High-Performance Paper Airplanes

Cut, Glue, and Fly

These high-performance paper airplanes are built from multiple pieces of paper laminated together with glue. You cut them out of stiff paper and glue them together. They fly amazingly well and look great too!

5 Original Designs

This 5-plane bundle comes with designs for the five high-performance paper planes shown below.

Plans come as a PDF file which you print onto heavy card-stock, cut out, and glue together. Instructions are included in the PDF.

Buy plans now!

Red Rover

Paper Glider

If you haven’t built one of these high-performance paper planes yet, I suggest starting with this one. It features simpler construction than any of my other plans, and it is easier to fly too. (The trade-off is that it doesn’t glide as well as the other designs).

Sunflower

Paper Glider

This one is a high-performance glider. It includes a hook in the nose so you can launch it with a rubber-band catapult if you want. This plane is more complicated to assemble than some of my other planes, but it flies better.

Annie

Paper Glider

Annie is based on the Antonov An-2, a Soviet cropdusting biplane first built almost 70 years ago. Flies well outdoors (it’ll fly in large indoor spaces too, like a gymnasium).

Hawk

Paper Glider

A design inspired by hawks soaring on a warm afternoon, and by 19th century calligraphy.

Like Red Rover, all the parts for this plane can be printed on one sheet of paper. Hawk soars much better than Red Rover, though, because the wings are a more efficient shape.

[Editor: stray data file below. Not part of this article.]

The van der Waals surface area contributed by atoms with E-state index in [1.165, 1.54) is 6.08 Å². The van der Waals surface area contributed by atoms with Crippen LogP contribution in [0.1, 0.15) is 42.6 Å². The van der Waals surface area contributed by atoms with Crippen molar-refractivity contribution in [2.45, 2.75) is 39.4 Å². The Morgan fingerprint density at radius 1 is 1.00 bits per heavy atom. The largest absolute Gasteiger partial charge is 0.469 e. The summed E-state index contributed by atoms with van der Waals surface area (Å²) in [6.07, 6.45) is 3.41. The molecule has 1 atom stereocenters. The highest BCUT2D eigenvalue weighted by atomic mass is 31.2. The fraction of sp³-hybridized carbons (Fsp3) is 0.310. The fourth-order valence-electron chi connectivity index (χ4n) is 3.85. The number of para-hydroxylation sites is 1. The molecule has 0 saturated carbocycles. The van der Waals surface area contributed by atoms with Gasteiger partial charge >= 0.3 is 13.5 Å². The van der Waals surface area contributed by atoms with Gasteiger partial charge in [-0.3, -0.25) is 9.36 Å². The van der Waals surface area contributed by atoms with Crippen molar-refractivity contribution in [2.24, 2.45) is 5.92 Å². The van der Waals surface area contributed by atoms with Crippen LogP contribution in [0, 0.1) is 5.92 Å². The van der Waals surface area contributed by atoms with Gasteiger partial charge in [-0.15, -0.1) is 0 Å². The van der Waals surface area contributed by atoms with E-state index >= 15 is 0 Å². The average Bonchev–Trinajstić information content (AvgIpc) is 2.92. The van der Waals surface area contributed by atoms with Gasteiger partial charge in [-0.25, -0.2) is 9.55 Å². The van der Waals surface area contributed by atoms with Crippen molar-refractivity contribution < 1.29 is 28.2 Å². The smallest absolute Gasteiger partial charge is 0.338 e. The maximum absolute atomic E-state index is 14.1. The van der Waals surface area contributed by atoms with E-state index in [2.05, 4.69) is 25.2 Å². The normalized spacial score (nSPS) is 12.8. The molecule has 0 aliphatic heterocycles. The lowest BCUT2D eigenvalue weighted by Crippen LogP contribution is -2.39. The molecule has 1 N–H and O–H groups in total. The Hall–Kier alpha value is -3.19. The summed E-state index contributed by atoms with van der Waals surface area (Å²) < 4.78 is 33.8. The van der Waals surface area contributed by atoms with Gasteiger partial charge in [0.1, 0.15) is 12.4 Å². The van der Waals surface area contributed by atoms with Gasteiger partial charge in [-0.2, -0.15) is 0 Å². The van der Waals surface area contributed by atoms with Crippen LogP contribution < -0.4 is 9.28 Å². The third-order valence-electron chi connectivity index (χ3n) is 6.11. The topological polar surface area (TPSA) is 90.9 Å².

After building Red Rover, I’d suggest this as your 2nd plane!

Bluebird

Paper Glider

Another a high-performance glider. This one has strong wings so it is good at flying outdoors. It includes an optional hook in the nose so you can launch it with a rubber-band catapult if you want.

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How to build these paper planes

The plans include building instructions. In addition, there are also some tip available here:

Building Tips

Flying Tips

Once you’ve built one of these gliders, you’re almost ready to fly.

For your first flights, you’ll need to tune the airplane to get it to fly its best. Start here to learn how to prepare your plane for flying:

Paper plane flight school: Trimming

Be sure to fly in a big open area. Seriously, you need a large space for these: they can fly hundreds of feet and can easily get caught in trees 20 feet off the ground. If you’re lucky, you can get your plane caught in a rising thermal (like what hawks use to soar) which can lift your plane much higher than you can throw it. The longest flight I’ve had was over a minute, thanks to a thermal.

Learn how to throw your plane to get longer flights:

Paper plane flight school: Throwing

Classic Designs

These are the first two planes I designed. Plans are still free for downloading, so enjoy!

G-1

Paper Glider

My first paper glider design. This is a simple plane to build, so it is good for beginners.

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G-4

Paper Glider

My 2nd design. Bigger than the G-1. The wingtips are larger than they should be, I suggest trimming them down shorter.

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